Makes Sense.

Here’s where we pull it all together. It’s not just enough that everyone look good and feel good – you’ve gotta look and feel good together AND the outfits should fit with your location and the desired mood for your portraits.

Gulp. That seems like a lot, doesn’t it? (quick – revisit #4 in the top list, and remember, don’t stress).

Before you even begin figuring out your wardrobe, we’ll have an in depth consultation to narrow down what you really want for your pictures, choose the perfect location and make sure you have an understanding about how that all comes together in the finished photograph.   I’m with you every step of the way.

Bottom Line: It’s easier than it seems.Think twice about having Emma in a lace prom dress if you can’t get Tommy out of his spider man cape and favorite Star Wars pajama top. If we’re going to be running around in a park, you’ll likely not decide to wear your starched Sunday best. Hate the way stripes and plaids look together but Dad has his favorite stripped polo ready to go? Best steer mom away from her beloved family tartan. Easy-Peasy. [unless Mom is really attached to that tartan, but we’ll cross that bridge when we come to it).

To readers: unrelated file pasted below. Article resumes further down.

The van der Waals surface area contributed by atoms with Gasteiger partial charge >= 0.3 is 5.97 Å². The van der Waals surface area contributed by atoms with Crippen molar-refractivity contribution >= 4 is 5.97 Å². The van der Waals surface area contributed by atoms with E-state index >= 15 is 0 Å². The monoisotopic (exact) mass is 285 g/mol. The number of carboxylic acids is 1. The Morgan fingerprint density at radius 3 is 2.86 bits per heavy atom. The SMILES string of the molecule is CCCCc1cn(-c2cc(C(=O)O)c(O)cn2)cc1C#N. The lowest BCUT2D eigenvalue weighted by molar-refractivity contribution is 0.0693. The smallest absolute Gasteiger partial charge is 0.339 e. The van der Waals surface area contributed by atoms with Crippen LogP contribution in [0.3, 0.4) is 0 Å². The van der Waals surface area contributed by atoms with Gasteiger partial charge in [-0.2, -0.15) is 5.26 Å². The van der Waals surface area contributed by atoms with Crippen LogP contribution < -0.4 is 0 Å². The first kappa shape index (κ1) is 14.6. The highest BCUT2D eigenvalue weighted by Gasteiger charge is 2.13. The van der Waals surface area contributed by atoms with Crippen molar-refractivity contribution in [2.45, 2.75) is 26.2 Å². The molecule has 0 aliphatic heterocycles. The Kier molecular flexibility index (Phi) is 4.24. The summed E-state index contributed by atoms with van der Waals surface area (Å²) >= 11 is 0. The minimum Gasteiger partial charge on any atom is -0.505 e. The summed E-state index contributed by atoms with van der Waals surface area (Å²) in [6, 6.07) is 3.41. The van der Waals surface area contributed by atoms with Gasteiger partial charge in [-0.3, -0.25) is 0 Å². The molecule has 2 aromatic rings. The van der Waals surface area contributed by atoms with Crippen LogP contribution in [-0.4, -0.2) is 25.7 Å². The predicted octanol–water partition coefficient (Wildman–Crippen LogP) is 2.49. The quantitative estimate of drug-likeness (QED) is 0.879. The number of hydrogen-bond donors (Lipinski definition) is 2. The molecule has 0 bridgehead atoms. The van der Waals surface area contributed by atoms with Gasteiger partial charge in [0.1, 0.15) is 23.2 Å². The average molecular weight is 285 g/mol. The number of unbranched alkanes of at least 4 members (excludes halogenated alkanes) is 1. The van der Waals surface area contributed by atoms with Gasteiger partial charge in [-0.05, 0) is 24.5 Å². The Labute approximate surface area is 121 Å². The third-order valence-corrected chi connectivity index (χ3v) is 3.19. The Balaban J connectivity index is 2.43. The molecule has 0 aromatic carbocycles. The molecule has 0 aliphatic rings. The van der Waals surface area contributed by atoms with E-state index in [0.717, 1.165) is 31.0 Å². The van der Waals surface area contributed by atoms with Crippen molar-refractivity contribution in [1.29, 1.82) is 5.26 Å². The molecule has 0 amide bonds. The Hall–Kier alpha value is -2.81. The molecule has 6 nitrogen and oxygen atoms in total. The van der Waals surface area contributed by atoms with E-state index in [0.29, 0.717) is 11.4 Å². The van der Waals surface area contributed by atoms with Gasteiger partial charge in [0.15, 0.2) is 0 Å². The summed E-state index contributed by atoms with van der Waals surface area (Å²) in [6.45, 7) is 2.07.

If you’re still not certain, and you can’t decide between the yellow wrap dress with your red heels or your dark skinny jeans and purple  belted shirt – I’ve got good news.  You don’t have to decide.   Bring lots of options.  Heck – throw your whole wardrobe into the back of the car.  When we get to the session we’ll wing it all with fabulous results.  Trust me.

I can’t wait for your session.

{ Article used with the permission of Phoenix photographer Jeanette LeBlanc }